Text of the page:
A Brexit petition to protect bees just blew up on social media

The EU and UK flags and the Change petition logo
Steve Topple

A petition to do with post-Brexit changes in the UK has blown up on Twitter, and a phrase from it was trending on Sunday 10 January. “Stop the UK” was across people’s timelines. But “stop the UK” from what, you may ask?

“Stop the UK” from… trending on Twitter?

On 10 January, the phrase “Stop the UK” was trending on Twitter:

Stop The UK trending on Sunday 10 January

It was in relation to a Change.org petition. The text of it reads:

Now we have left the EU the British government will be allowing EU banned pesticides Neonicotinoid Thiamethoxam to be used on crops.

So, what’s the fuss about?

“Stop the UK” from… using pesticides?

The Canary previously reported on neonicotinoid thiamethoxam. It noted that:

Neonics are “new nicotine-like insecticides” used in chemical sprays to protect plants… Like nicotine, neonics affect the central nervous system of insects, causing paralysis and death.

But there’s a problem. Because these insecticides don’t just kill pests. The Canary wrote that:

Neonics are systemic pesticides; pesticides that are transported throughout the plant… It is also found in pollen and nectar. This is why it is particularly harmful to bees and pollinators.

Here’s where the problem lies.

“Stop the UK” from… killing bees?

In short, neonics including neonicotinoid thiamethoxam harm bees. For example, one study found that exposure to the insecticide (referred to below as TMX):

impaired motor functions, reducing the ability of foragers to walk and to climb. TMX-treated foragers fell more often (+83%), exhibited more abnormal behaviours (+138%), and were more frequently unable to ascend the arena (+280%). These bees also spent more time at the bottom (+93%) and less at the top (−43%) of the arena, as compared to control bees.

In other words, bees were not able to pollinate so well. Other studies had similar findings, one noting that in Hungary worker bee numbers fell by 24%. All this will, among other things, directly hit human food supply.

So why is the government allowing farmers to use this insecticide?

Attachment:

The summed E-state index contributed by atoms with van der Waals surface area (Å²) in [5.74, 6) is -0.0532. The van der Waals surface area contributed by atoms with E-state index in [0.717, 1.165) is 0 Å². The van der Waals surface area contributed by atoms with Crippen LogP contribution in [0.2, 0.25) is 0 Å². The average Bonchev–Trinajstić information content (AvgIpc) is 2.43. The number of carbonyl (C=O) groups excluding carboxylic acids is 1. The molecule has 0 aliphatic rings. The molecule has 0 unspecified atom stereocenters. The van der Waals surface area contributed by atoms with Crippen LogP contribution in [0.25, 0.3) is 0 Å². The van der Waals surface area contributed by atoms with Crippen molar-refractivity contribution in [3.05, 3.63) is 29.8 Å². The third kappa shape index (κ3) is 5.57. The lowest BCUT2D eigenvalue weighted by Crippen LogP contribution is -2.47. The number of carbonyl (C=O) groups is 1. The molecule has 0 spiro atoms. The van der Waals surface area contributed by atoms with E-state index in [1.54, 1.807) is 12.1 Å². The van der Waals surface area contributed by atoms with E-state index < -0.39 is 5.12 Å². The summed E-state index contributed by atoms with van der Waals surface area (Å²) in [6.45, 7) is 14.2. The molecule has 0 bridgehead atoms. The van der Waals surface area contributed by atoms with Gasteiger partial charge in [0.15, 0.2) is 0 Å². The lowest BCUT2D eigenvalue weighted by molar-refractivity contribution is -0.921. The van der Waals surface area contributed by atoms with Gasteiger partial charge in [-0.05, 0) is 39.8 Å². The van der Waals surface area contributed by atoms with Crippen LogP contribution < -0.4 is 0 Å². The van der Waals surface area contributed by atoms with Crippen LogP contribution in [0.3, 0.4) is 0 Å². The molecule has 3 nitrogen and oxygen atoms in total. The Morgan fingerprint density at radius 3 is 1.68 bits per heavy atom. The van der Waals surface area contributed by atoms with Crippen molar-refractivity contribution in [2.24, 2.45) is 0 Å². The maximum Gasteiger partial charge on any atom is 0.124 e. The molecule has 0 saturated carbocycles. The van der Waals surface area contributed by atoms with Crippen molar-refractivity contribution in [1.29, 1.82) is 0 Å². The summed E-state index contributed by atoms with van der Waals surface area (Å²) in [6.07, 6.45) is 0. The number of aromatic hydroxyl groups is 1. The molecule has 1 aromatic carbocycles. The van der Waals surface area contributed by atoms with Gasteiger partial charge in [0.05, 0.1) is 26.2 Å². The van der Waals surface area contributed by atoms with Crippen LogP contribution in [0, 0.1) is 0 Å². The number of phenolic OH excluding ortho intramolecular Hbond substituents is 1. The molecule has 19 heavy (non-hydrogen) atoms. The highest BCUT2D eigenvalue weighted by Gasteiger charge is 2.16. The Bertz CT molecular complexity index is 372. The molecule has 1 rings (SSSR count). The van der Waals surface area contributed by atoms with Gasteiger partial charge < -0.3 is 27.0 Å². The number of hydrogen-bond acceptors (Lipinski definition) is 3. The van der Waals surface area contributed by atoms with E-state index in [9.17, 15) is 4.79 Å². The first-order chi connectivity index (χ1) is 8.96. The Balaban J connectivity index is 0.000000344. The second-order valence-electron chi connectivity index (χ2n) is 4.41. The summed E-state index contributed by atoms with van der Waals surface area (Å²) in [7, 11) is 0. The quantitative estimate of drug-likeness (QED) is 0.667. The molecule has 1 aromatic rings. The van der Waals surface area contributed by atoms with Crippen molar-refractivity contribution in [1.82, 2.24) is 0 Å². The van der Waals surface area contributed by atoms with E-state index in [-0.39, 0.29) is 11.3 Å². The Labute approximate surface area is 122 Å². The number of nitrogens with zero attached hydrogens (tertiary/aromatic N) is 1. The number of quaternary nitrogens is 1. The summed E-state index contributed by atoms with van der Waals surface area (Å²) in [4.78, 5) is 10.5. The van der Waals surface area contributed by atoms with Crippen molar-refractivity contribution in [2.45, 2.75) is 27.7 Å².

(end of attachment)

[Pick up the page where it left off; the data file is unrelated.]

“Stop the UK” from… pandering to industry?

When it was in the EU, the UK voted to ban neonicotinoid thiamethoxams. But there was a get-out clause about ’emergency authorisation’. The government has now used that. It said in a statement on 8 January:

After careful consideration of all the issues, the government has decided to grant an application for emergency authorisation to allow use of a product containing the neonicotinoid thiamethoxam for the treatment of sugar beet seed in 2021. This is in recognition of the potential danger posed to the 2021 crop from beet yellows virus.

The government says the risk to bees will be “acceptably low”.  But the Guardian claims otherwise.

“Stop the UK” from… breaking its promises?

It says that the government has done this after “lobbying from the National Farmers Union (NFU)”. It quoted Matt Shardlow, chief executive of the invertebrate conservation group Buglife, as saying the move was “environmentally regressive”. He also said:

no action is proposed to prevent the pollution of rivers with insecticides applied to sugar beet. Nothing has changed scientifically since the decision to ban neonics from use on sugar beet in 2018. They are still going to harm the environment.

The Guardian accused the government of ‘breaking its promise’ over the 2018 ban. While this is not strictly true, the move is certainly, as Shardlow said, environmentally regressive. Brexit-supporting Tories have a habit of dodgy actions (£350m a week for the NHS?). And allowing an insecticide to harm our bee population could have serious, long term consequences for all of us.

Featured image via George Hodan – Public Domain Pictures and Change – screengrab 

Get involved

  • Sign the petition to stop the government allowing farmers to use neonicotinoid thiamethoxams.

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